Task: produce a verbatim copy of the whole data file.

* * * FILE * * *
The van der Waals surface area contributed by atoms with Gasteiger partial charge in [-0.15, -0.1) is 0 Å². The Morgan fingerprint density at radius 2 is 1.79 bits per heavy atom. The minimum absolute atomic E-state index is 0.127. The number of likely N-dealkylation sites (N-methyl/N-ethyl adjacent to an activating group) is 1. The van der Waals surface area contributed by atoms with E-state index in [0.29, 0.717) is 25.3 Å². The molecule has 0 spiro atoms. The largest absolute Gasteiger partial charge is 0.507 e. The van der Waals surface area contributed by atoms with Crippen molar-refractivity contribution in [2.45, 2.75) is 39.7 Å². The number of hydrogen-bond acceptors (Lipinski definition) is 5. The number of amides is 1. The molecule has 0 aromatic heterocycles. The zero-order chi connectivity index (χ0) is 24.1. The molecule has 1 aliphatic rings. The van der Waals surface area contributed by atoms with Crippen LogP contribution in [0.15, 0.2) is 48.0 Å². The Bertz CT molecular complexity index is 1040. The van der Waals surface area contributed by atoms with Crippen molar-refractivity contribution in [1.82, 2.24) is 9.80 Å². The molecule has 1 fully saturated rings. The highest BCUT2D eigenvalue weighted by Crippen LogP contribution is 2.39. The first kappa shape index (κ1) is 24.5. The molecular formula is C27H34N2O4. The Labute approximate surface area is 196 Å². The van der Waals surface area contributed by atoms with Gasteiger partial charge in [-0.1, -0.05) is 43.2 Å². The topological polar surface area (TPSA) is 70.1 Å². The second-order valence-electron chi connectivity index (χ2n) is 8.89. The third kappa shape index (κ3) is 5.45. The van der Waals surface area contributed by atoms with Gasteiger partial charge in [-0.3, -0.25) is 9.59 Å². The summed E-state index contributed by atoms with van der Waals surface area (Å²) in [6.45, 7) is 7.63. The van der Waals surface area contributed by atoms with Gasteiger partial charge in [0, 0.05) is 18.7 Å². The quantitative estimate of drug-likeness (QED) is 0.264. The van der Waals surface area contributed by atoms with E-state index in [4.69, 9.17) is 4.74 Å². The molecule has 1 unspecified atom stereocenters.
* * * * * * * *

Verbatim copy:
The van der Waals surface area contributed by atoms with Gasteiger partial charge in [-0.15, -0.1) is 0 Å². The Morgan fingerprint density at radius 2 is 1.79 bits per heavy atom. The minimum absolute atomic E-state index is 0.127. The number of likely N-dealkylation sites (N-methyl/N-ethyl adjacent to an activating group) is 1. The van der Waals surface area contributed by atoms with E-state index in [0.29, 0.717) is 25.3 Å². The molecule has 0 spiro atoms. The largest absolute Gasteiger partial charge is 0.507 e. The van der Waals surface area contributed by atoms with Crippen molar-refractivity contribution in [2.45, 2.75) is 39.7 Å². The number of hydrogen-bond acceptors (Lipinski definition) is 5. The number of amides is 1. The molecule has 0 aromatic heterocycles. The zero-order chi connectivity index (χ0) is 24.1. The molecule has 1 aliphatic rings. The van der Waals surface area contributed by atoms with Crippen LogP contribution in [0.15, 0.2) is 48.0 Å². The Bertz CT molecular complexity index is 1040. The van der Waals surface area contributed by atoms with Crippen molar-refractivity contribution in [1.82, 2.24) is 9.80 Å². The molecule has 1 fully saturated rings. The highest BCUT2D eigenvalue weighted by Crippen LogP contribution is 2.39. The first kappa shape index (κ1) is 24.5. The molecular formula is C27H34N2O4. The Labute approximate surface area is 196 Å². The van der Waals surface area contributed by atoms with Gasteiger partial charge in [-0.1, -0.05) is 43.2 Å². The topological polar surface area (TPSA) is 70.1 Å². The second-order valence-electron chi connectivity index (χ2n) is 8.89. The third kappa shape index (κ3) is 5.45. The van der Waals surface area contributed by atoms with Gasteiger partial charge in [-0.3, -0.25) is 9.59 Å². The summed E-state index contributed by atoms with van der Waals surface area (Å²) in [6.45, 7) is 7.63. The van der Waals surface area contributed by atoms with Gasteiger partial charge in [0, 0.05) is 18.7 Å². The quantitative estimate of drug-likeness (QED) is 0.264. The van der Waals surface area contributed by atoms with E-state index in [4.69, 9.17) is 4.74 Å². The molecule has 1 unspecified atom stereocenters.